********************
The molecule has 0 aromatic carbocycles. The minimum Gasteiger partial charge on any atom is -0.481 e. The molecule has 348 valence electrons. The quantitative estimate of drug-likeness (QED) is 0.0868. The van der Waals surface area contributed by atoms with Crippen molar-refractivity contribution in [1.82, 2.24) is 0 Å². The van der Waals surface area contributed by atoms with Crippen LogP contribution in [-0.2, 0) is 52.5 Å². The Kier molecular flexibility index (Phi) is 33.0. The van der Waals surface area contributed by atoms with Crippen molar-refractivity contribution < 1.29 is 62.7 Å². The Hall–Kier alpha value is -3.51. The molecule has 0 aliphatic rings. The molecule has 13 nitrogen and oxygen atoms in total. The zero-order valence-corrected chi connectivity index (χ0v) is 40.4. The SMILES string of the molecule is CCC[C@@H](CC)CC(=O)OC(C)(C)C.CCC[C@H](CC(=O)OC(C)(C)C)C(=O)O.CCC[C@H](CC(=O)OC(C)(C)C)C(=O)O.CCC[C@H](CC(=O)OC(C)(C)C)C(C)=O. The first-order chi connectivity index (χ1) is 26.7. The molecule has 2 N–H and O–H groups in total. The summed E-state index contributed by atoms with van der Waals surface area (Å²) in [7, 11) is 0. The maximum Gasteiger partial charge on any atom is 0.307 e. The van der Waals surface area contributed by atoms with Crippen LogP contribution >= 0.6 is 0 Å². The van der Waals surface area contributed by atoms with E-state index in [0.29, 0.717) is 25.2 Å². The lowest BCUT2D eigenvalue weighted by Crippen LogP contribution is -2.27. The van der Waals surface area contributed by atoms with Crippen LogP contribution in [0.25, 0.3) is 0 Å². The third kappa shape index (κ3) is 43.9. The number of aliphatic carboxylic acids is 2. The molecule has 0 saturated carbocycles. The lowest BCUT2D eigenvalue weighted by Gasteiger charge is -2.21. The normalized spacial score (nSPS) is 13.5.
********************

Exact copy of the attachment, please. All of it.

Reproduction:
The molecule has 0 aromatic carbocycles. The minimum Gasteiger partial charge on any atom is -0.481 e. The molecule has 348 valence electrons. The quantitative estimate of drug-likeness (QED) is 0.0868. The van der Waals surface area contributed by atoms with Crippen molar-refractivity contribution in [1.82, 2.24) is 0 Å². The van der Waals surface area contributed by atoms with Crippen LogP contribution in [-0.2, 0) is 52.5 Å². The Kier molecular flexibility index (Phi) is 33.0. The van der Waals surface area contributed by atoms with Crippen molar-refractivity contribution < 1.29 is 62.7 Å². The Hall–Kier alpha value is -3.51. The molecule has 0 aliphatic rings. The molecule has 13 nitrogen and oxygen atoms in total. The zero-order valence-corrected chi connectivity index (χ0v) is 40.4. The SMILES string of the molecule is CCC[C@@H](CC)CC(=O)OC(C)(C)C.CCC[C@H](CC(=O)OC(C)(C)C)C(=O)O.CCC[C@H](CC(=O)OC(C)(C)C)C(=O)O.CCC[C@H](CC(=O)OC(C)(C)C)C(C)=O. The first-order chi connectivity index (χ1) is 26.7. The molecule has 2 N–H and O–H groups in total. The summed E-state index contributed by atoms with van der Waals surface area (Å²) in [7, 11) is 0. The maximum Gasteiger partial charge on any atom is 0.307 e. The van der Waals surface area contributed by atoms with Crippen LogP contribution >= 0.6 is 0 Å². The van der Waals surface area contributed by atoms with E-state index in [0.29, 0.717) is 25.2 Å². The lowest BCUT2D eigenvalue weighted by Crippen LogP contribution is -2.27. The van der Waals surface area contributed by atoms with Crippen LogP contribution in [0.25, 0.3) is 0 Å². The third kappa shape index (κ3) is 43.9. The number of aliphatic carboxylic acids is 2. The molecule has 0 saturated carbocycles. The lowest BCUT2D eigenvalue weighted by Gasteiger charge is -2.21. The normalized spacial score (nSPS) is 13.5.